Nearly half a century ago, a dispute about shrimp led to the global expansion of U.S. patent rights.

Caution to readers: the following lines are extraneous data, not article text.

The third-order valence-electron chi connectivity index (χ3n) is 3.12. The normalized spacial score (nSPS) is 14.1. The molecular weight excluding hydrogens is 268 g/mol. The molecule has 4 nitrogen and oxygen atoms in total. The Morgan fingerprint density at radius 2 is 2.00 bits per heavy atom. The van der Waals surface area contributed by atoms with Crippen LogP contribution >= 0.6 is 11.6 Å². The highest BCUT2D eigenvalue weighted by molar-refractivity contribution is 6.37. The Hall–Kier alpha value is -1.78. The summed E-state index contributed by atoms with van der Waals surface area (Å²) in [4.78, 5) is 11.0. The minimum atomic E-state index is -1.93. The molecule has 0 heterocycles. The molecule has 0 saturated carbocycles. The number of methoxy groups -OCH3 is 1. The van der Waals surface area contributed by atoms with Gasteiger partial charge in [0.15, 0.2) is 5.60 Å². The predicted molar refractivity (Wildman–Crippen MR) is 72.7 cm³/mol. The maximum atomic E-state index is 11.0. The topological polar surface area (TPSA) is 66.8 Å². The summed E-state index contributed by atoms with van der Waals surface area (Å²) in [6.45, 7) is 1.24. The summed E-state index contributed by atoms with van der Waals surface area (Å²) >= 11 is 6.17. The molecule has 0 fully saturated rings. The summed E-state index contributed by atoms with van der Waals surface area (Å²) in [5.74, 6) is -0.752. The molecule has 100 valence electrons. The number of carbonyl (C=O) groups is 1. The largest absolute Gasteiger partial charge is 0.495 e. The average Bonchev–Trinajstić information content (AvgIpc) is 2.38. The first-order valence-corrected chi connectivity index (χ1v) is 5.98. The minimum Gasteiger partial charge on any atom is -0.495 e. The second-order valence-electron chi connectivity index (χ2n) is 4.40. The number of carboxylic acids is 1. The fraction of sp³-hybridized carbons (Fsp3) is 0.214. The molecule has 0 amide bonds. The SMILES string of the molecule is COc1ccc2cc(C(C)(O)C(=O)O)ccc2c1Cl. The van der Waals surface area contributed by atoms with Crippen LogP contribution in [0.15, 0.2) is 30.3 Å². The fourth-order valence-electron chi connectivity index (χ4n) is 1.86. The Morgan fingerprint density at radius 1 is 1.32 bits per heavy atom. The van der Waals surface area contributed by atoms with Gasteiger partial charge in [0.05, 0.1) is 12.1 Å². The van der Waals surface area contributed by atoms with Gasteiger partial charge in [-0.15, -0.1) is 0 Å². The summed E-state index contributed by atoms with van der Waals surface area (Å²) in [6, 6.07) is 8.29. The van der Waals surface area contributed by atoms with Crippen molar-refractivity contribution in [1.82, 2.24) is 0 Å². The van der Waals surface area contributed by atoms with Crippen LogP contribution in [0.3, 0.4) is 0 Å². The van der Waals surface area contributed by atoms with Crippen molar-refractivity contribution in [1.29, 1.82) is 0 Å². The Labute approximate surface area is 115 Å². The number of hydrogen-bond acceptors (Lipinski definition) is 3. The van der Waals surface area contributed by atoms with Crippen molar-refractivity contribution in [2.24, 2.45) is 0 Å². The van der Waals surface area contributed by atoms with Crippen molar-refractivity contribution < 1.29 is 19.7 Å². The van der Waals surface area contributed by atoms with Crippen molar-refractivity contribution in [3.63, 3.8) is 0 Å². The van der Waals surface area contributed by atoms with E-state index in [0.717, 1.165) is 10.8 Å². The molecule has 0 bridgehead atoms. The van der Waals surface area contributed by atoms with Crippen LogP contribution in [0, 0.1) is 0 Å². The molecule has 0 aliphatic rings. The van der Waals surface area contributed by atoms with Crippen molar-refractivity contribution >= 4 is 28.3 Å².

In the 1960s, a series of shrimp deveining machines manufactured by the Deepsouth Packing Company were found to infringe patents owned by its competitor, Laitram Corporation. To circumvent the infringement finding and continue selling to its foreign customers, Deepsouth divided the machines into sub-assemblies, and shipped them abroad in three separate packages; the machines would then subsequently be assembled at customer sites. Because Deepsouth was manufacturing and selling the machines in pieces, the machines as a whole were, technically speaking, not “made” or “used” in the United States. And because the Patent Act at the time only prohibited such activities within U.S. borders, the Supreme Court concluded that Deepsouth’s activities could not constitute patent infringement. But in doing so, the court acknowledged that Deepsouth was “artful” in exploiting a loophole in the U.S. patent laws, one which only Congress could properly close.

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